Right off the bat we need two distinctions. One is between infant baptism and baptism that comes later in life. The latter, for an obvious reason, should not be called adult baptism. Some Christians are opposed to infant baptism. A famous example is Kierkegaard. (See Attack Upon 'Christendom', p. 205 f.) The other distinction is among different understandings of baptism within Christianity. Some sects such as Baptists are opposed to infant baptism. It is also worth noting that baptism antedates Christianity. According to the New Testament, John the Baptist baptized Jesus, which indicates that baptism was a Jewish practice before it was a Christian one.
As for the change in metaphysical status wrought by baptism, the main change is the forgiveness of all sins, whether original or individual (personal). The baptism of infants removes or rather forgives original sins only since infants cannot commit personal sins, while in the case of the baptism of adults, or rather non-infants, both original and individual sins are forgiven. The effects of original sin, such as mortality, of course remain. The above is true for both the Roman Catholics and the Eastern Orthodox.
One interesting difference, however, is that in the Roman church the three sacraments of Christian initiation, baptism, communion, and confirmation, are not all conferred on infants at the same time, while in the Eastern church they are. A second difference is that the Orthodox continue the primitive practice of baptism by total immersion, whereas the Romans merely sprinkle some holy water on the candidate's forehead. The Eastern objection to this 'watering down' of the primitive rite (pun intended) is that it destroys or at least weakens the symbolism. If all sins, whether original or not, are forgiven by baptism, then this is better symbolized by total immersion than by a little water on the forehead. (See Timothy Ware, The Orthodox Church, Penguin 1963, pp. 283-285)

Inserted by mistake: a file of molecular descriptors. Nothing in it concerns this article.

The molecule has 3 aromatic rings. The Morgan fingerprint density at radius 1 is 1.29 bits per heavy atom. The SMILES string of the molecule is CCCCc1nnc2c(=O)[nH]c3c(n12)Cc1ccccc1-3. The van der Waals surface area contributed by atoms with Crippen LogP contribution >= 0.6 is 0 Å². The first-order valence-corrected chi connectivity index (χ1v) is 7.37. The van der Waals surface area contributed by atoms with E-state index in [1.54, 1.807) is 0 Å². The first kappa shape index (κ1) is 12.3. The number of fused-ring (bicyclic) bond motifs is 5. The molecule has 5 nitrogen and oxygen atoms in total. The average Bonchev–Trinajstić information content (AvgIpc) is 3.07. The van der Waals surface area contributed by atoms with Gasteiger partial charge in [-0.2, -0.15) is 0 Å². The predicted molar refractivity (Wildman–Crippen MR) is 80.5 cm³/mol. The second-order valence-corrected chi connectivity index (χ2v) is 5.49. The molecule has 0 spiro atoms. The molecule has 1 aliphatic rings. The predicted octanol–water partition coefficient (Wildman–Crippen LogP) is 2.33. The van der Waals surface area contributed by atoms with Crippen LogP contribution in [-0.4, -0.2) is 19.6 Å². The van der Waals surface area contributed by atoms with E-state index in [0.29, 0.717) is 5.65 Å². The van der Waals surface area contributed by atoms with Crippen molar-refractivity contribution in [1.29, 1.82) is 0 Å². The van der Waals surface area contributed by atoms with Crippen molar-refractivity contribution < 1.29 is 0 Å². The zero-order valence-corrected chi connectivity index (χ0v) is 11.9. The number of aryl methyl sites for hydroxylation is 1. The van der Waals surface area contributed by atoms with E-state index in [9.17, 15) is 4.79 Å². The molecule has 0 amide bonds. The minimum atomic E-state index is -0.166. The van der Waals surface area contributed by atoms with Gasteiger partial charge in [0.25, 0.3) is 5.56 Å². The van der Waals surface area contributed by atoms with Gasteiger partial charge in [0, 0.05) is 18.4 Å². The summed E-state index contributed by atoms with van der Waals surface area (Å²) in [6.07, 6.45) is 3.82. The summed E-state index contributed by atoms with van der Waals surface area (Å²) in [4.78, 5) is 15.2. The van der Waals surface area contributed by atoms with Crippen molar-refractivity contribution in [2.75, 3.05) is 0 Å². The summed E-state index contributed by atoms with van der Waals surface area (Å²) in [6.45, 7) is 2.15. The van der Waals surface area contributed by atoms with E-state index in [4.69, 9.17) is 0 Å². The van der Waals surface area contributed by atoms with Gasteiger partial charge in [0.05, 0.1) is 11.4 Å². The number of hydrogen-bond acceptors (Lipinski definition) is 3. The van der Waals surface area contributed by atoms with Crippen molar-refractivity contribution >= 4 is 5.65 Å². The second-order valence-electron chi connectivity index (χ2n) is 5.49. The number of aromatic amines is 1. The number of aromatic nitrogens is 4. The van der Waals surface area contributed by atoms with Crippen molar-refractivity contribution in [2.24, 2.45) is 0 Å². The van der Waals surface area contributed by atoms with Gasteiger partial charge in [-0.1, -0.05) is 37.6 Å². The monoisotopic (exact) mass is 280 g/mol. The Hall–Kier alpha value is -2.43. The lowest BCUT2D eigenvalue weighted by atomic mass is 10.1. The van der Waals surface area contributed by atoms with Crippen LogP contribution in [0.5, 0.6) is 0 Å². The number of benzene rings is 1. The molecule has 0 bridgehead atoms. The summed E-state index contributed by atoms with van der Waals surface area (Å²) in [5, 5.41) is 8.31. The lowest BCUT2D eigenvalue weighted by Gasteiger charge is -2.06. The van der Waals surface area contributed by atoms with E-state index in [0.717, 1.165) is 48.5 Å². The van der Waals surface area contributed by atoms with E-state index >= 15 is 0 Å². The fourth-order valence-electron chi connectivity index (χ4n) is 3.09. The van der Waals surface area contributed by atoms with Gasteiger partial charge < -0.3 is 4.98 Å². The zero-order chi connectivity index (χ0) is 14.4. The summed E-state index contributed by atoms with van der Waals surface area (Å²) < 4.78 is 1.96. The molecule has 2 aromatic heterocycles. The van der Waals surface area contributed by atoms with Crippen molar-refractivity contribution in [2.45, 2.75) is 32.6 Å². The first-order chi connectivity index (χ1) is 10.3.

The change in metaphysical status wrought by baptism would be better described as a change in soteriological status.
Puzzles and problems and questions galore lurk beneath the surface. Perhaps I shall address some of them later. One question that occurred to me: assuming that there are good arguments for infant baptism, why not pre-natal baptism, in the third trimester, say? How would the rite be implemented? Water could be sprinkled on the pregnant woman's abdomen.
A budding theologian friend of mine offers his thoughts here.
Herewith, a second response to Aidan Kimel. He writes,
The claim that God is a being among beings is immediately ruled out, so it seems to me, by the classical understanding of divine transcendence: if all beings have been created from nothing by the self-existent One, then this One cannot be classified as one of them, as sharing a world with them. To think of God as a being would thus represent nothing less than a return to paganism. We would be back at Mt Carmel with Elijah and the priests of Ba’al.
I myself incline to the view that the divine transcendence entails that God cannot be a being among beings. But I do not see in the passage above a good argument for the view to which I incline. Fr. Kimel's argument appears to be this:
1. All beings have been created from nothing by the self-existent One.